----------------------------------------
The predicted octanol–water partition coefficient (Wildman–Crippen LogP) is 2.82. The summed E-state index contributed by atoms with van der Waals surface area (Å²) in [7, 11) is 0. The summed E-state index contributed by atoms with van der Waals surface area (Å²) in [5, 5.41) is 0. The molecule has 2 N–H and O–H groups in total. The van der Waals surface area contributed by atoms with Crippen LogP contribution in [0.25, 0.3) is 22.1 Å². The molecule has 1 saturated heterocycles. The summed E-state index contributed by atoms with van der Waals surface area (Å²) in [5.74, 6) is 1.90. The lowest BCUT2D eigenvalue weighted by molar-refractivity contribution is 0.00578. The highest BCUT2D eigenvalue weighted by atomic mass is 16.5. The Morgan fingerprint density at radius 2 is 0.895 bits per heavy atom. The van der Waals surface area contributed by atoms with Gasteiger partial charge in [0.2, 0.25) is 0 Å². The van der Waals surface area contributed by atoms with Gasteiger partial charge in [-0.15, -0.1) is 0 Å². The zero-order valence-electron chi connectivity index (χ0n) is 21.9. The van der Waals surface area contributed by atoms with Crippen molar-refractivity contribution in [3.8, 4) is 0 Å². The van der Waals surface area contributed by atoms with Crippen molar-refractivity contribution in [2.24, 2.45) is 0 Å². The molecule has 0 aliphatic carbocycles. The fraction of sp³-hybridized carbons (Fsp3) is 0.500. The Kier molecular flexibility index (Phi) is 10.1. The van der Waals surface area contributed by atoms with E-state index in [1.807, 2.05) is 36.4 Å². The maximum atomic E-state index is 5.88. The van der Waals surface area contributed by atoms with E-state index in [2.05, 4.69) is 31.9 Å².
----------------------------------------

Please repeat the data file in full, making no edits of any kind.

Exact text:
The predicted octanol–water partition coefficient (Wildman–Crippen LogP) is 2.82. The summed E-state index contributed by atoms with van der Waals surface area (Å²) in [7, 11) is 0. The summed E-state index contributed by atoms with van der Waals surface area (Å²) in [5, 5.41) is 0. The molecule has 2 N–H and O–H groups in total. The van der Waals surface area contributed by atoms with Crippen LogP contribution in [0.25, 0.3) is 22.1 Å². The molecule has 1 saturated heterocycles. The summed E-state index contributed by atoms with van der Waals surface area (Å²) in [5.74, 6) is 1.90. The lowest BCUT2D eigenvalue weighted by molar-refractivity contribution is 0.00578. The highest BCUT2D eigenvalue weighted by atomic mass is 16.5. The Morgan fingerprint density at radius 2 is 0.895 bits per heavy atom. The van der Waals surface area contributed by atoms with Gasteiger partial charge in [0.2, 0.25) is 0 Å². The van der Waals surface area contributed by atoms with Gasteiger partial charge in [-0.15, -0.1) is 0 Å². The zero-order valence-electron chi connectivity index (χ0n) is 21.9. The van der Waals surface area contributed by atoms with Crippen molar-refractivity contribution in [3.8, 4) is 0 Å². The van der Waals surface area contributed by atoms with Crippen molar-refractivity contribution in [2.24, 2.45) is 0 Å². The molecule has 0 aliphatic carbocycles. The fraction of sp³-hybridized carbons (Fsp3) is 0.500. The Kier molecular flexibility index (Phi) is 10.1. The van der Waals surface area contributed by atoms with E-state index in [1.807, 2.05) is 36.4 Å². The maximum atomic E-state index is 5.88. The van der Waals surface area contributed by atoms with E-state index in [2.05, 4.69) is 31.9 Å².